top of page



The CYPCC works with young people, including Alisha and Susan, to help them advocate about the importance of having a permanent family. There are approximately 30,000 children and youth in government care across Canada (foster and group homes) who are legally available for permanency (adoption, legal guardianship, kinship care, customary care or reunification with healthy birth family members). The majority of those children and youth are 6 and older. The majority will age out of the foster care system without a permanent family.

If they do age out of care without finding families, the results for some will be homelessness, incarceration, trafficking, teen parenthood, reliance on social assistance, lack of post-secondary education and in some cases, suicide.

Our program, called Youth Speak Out, trains youth to speak in public, to participate on panels and to create films and artwork about why they need permanent families. We have Youth Speak Out teams across Canada: in Vancouver, Edmonton, Saskatoon, Winnipeg, Ottawa, Guelph, Halifax, Fredericton, Iqaluit, along with additional members in Toronto, London ON, Sydney N.S., Moncton N.B., Nanaimo B.C. and Richmond Hill, ON and plans to expand to Timmins and Thunder Bay, ON over the course of the next three years.


"I never knew there were so many people who'd gone through the same things."

—  Alisha - Youth Speak Out Training, Edmonton, November 2013

These youth are still in foster care, have been adopted, or have aged out of the system without permanent families. They learn how to participate in panels where they can tell legislators, policymakers, social workers, family court lawyers and judges, potential adoptive families, and other decision-makers what it’s like to be in foster care and why they need families who will stick with them long after they turn 16, 18, and 21.


So far, they have spoken on Parliament Hill, at Queen’s Park, at the New Brunswick legislature, to social workers, adoptive parents, teachers, prospective child and youth workers and social workers, deputy ministers, provincial ministers, the Governor General, directors of child welfare, child and youth advocates, and foster parents. Their voices and their experiences have begun to change policy and practice.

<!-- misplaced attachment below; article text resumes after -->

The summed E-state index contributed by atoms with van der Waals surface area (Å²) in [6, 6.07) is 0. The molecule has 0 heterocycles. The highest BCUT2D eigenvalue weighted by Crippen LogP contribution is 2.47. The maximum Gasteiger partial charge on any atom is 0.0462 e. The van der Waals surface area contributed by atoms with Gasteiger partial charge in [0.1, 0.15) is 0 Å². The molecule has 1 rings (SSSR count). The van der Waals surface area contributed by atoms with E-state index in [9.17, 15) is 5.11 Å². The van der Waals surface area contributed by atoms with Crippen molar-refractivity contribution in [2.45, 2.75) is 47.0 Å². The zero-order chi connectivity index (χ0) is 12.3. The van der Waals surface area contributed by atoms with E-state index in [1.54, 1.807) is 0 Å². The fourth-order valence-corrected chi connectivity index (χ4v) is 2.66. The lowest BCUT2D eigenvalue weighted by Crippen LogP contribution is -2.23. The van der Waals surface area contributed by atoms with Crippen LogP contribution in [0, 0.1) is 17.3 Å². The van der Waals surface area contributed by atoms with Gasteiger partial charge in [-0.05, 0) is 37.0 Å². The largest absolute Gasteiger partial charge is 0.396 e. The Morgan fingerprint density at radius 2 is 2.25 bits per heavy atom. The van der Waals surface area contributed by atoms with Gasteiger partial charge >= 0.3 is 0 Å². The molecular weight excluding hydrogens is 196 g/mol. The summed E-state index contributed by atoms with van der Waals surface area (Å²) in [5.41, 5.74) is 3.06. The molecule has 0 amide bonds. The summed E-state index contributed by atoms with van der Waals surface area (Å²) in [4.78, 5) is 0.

Working with local adult supports, we prepare Youth Speak Out members for media interviews and work with artists to help them to tell digital stories and create visual art, poems and essays conveying their messages. In the process, they tell us that they gain confidence and feel more empowered. By telling their stories, they help to change the system. Constructing a narrative of their lives also becomes a powerful and effective therapeutic tool.

Members of the team are now available to speak to potential adoptive parents, social workers, judges, lawyers, educators, politicians, policymakers, and all those interested in permanency for children and youth in foster care.

Our ultimate goals is to help youth advocate for permanent families before (and after) they age out of government care.

The youth we train form a strong support network for each other. They learn important public speaking and advocacy skills. They also tell us they feel more in control of their lives. They have used this training to make real changes.

Some of our youth have found families as a result of this work. Others have received job opportunities or gone on to post-secondary education.

To learn more, please call the Child and Youth Permanency Council of Canada, 613.680.2999, or email